I bought into the idea of Lance Armstrong.
I bought into the idea sold by the bright yellow bracelets with an embossed “Livestrong” embedded in the rubber. I watched every Tour de France with bated breath. I chose to disregard the onslaught of doping accusations. I erased any possible doubts by reading his biography.
Then, two years ago, Lance Armstrong admitted to using performance enhancing drugs while racing in the Tour de France. And so let us commemorate how a man who shares the last name of some of our country’s most iconic figures, the first man to walk on the moon and and an accomplished musician, truly became the dopiest Armstrong.
Born and raised in Plano, Texas, Lance Armstrong grew up with his mother and stepfather. When he was 21 years old, Lance signed with the Motorola cycling team Clearly. By 1996, Lance was the youngest road race champion ever and was ranked the number one cyclist in the world. It all came crashing down on an October afternoon in 1996 when Lance was diagnosed with stage three testicular cancer.
Lance relocated to the Indiana University Medical Center to complete his treatment, joined by his teammate Frankie Andreu and his wife Betsy. After undergoing brain surgery and chemotherapy, Lance beat the odds and was declared cancer free in February of 1997. Despite the many nay-sayers and the fact that his old cycling team had cancelled his contract, Lance was ready to reclaim his popularity and status as one of the best cyclists in the world. He joined the U.S. Postal team and found a group that would go to extreme lengths to win. The team’s impressive success and ability to crush others was astounding.
Starting in 1999, Lance Armstrong impressed the world with his speed and determination to beat the competition, winning the Tour de France seven years in a row alongside his teammates on the U.S. Postal team. To this day, Lance Armstrong is still the only man to accomplish this impressive feat.
But in the midst of this impressive winning streak, authors David Walsh and Pierre Ballester, along with other members of the cycling community, accused Armstrong of lying about past doping. Rumors festered for a while, a federal case was made, and then the case mysteriously disappeared after Armstrong called some select government individuals. The notoriety of Lance Armstrong and the good deeds done by the Lance Armstrong Foundation were too great for any one person to tackle.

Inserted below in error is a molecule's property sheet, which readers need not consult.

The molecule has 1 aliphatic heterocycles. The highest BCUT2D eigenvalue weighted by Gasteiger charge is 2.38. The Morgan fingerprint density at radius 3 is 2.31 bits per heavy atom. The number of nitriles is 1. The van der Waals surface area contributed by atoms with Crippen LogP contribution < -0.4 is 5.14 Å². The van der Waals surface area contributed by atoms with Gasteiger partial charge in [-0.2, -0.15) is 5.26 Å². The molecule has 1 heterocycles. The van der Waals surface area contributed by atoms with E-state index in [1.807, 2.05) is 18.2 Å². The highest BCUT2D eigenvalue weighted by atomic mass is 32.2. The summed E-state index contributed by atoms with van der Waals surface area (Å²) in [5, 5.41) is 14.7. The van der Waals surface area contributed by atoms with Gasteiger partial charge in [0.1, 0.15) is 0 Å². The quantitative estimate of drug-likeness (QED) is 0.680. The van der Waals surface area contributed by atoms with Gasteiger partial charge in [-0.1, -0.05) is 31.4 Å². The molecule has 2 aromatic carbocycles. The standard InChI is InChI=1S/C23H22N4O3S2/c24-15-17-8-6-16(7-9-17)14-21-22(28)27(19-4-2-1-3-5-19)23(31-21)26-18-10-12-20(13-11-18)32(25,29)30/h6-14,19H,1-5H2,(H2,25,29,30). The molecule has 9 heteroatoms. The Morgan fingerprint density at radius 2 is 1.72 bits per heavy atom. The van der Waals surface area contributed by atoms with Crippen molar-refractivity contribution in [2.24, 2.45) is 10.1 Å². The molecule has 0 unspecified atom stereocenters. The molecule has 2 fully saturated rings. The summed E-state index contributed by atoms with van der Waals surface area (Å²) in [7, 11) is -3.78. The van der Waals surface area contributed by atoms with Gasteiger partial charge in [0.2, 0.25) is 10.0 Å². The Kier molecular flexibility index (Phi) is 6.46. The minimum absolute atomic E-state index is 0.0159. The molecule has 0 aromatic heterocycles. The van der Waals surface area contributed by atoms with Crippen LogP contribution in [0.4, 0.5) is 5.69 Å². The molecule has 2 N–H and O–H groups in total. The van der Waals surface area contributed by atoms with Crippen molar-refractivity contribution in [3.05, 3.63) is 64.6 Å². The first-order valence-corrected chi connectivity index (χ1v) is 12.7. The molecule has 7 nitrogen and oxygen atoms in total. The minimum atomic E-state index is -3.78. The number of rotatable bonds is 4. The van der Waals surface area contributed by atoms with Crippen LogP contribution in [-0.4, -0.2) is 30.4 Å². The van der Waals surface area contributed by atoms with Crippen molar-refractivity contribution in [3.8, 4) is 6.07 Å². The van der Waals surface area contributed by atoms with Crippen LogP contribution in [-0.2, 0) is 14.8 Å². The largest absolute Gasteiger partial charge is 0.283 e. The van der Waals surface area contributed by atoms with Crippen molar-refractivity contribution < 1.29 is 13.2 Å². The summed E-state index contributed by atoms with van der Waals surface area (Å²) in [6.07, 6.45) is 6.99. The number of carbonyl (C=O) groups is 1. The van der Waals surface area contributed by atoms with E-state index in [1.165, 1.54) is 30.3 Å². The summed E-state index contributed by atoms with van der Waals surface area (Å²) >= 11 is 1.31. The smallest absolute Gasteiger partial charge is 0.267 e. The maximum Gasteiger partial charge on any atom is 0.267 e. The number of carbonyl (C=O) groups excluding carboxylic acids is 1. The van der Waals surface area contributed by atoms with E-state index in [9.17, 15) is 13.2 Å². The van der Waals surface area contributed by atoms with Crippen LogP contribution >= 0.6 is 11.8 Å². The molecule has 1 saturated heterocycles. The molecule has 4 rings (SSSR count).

But as it goes with most heroic downfalls, hubris got in the way of a clean getaway. In 2009, Armstrong announced his return to cycling after retiring, in part due to his legal troubles. Two years later he retired once again, facing multiple charges and cases concerning his use of performance enhancing drugs. The accusations arose after Lance’s old teammate, Floyd Landis confessed on national television that he and the entire U.S. Postal team were forced into a doping program while racing with Armstrong. When Frankie Andreu refused to participate, Floyd Landis was recruited to replace him. Despite his adamant testimonies, Armstrong was caught in a web of lies. Floyd Landis’ public confession brought to light an Armstrong unknown to the public, an Armstrong who was willing to lie, deceive, and malign the reputation of others in order to achieve great success.
Finally, on January 19, 2013, Lance Armstrong admitted to the world on Oprah—the only decent place to make a shocking confession—that he had been taking performance enhancing drugs while racing in the Tour de France. He had been lying for 20 years. Keep in mind that I’m 21 years old.
So where is Armstrong today? The government is suing Armstrong on behalf of the Postal Service for $100 billion, attempting to regain the sponsorship money they paid to Armstrong. He is no longer earning millions of dollars in sponsorship money; he is now using all that wealth to pay for numerous legal fees.
As I mentioned earlier, there have been many famous Armstrongs throughout history, but I hope this proves that Lance is without a doubt the dopiest Armstrong of them all.